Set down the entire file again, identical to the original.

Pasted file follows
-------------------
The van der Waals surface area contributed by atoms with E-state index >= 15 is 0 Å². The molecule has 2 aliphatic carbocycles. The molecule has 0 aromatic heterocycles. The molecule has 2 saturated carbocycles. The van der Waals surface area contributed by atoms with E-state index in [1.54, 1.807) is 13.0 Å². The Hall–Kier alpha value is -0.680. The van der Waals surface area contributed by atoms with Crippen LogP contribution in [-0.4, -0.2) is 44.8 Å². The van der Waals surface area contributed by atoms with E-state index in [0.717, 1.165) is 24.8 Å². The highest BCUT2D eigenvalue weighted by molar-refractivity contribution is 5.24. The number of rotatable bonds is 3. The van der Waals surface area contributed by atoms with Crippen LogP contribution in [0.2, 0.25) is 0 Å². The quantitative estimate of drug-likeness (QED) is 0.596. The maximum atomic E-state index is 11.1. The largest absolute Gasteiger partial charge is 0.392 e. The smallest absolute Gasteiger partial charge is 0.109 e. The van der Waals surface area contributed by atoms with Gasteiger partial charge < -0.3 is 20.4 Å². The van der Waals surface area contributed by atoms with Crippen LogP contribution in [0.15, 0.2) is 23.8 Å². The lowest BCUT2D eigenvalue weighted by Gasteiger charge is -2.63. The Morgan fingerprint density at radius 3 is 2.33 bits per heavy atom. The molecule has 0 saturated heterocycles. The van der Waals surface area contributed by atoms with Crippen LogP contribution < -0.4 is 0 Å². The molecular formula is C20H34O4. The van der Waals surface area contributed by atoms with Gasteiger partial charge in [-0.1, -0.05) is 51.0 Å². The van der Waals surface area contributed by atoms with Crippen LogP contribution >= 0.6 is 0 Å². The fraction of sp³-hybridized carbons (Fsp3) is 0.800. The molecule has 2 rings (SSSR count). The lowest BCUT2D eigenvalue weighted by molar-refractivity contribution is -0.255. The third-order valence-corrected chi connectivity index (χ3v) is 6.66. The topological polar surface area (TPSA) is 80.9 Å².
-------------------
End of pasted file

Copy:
The van der Waals surface area contributed by atoms with E-state index >= 15 is 0 Å². The molecule has 2 aliphatic carbocycles. The molecule has 0 aromatic heterocycles. The molecule has 2 saturated carbocycles. The van der Waals surface area contributed by atoms with E-state index in [1.54, 1.807) is 13.0 Å². The Hall–Kier alpha value is -0.680. The van der Waals surface area contributed by atoms with Crippen LogP contribution in [-0.4, -0.2) is 44.8 Å². The van der Waals surface area contributed by atoms with E-state index in [0.717, 1.165) is 24.8 Å². The highest BCUT2D eigenvalue weighted by molar-refractivity contribution is 5.24. The number of rotatable bonds is 3. The van der Waals surface area contributed by atoms with Crippen LogP contribution in [0.2, 0.25) is 0 Å². The quantitative estimate of drug-likeness (QED) is 0.596. The maximum atomic E-state index is 11.1. The largest absolute Gasteiger partial charge is 0.392 e. The smallest absolute Gasteiger partial charge is 0.109 e. The van der Waals surface area contributed by atoms with Gasteiger partial charge < -0.3 is 20.4 Å². The van der Waals surface area contributed by atoms with Crippen LogP contribution in [0.15, 0.2) is 23.8 Å². The lowest BCUT2D eigenvalue weighted by Gasteiger charge is -2.63. The Morgan fingerprint density at radius 3 is 2.33 bits per heavy atom. The molecule has 0 saturated heterocycles. The van der Waals surface area contributed by atoms with Crippen LogP contribution < -0.4 is 0 Å². The molecular formula is C20H34O4. The van der Waals surface area contributed by atoms with Gasteiger partial charge in [-0.1, -0.05) is 51.0 Å². The van der Waals surface area contributed by atoms with Crippen LogP contribution >= 0.6 is 0 Å². The fraction of sp³-hybridized carbons (Fsp3) is 0.800. The molecule has 2 rings (SSSR count). The lowest BCUT2D eigenvalue weighted by molar-refractivity contribution is -0.255. The third-order valence-corrected chi connectivity index (χ3v) is 6.66. The topological polar surface area (TPSA) is 80.9 Å².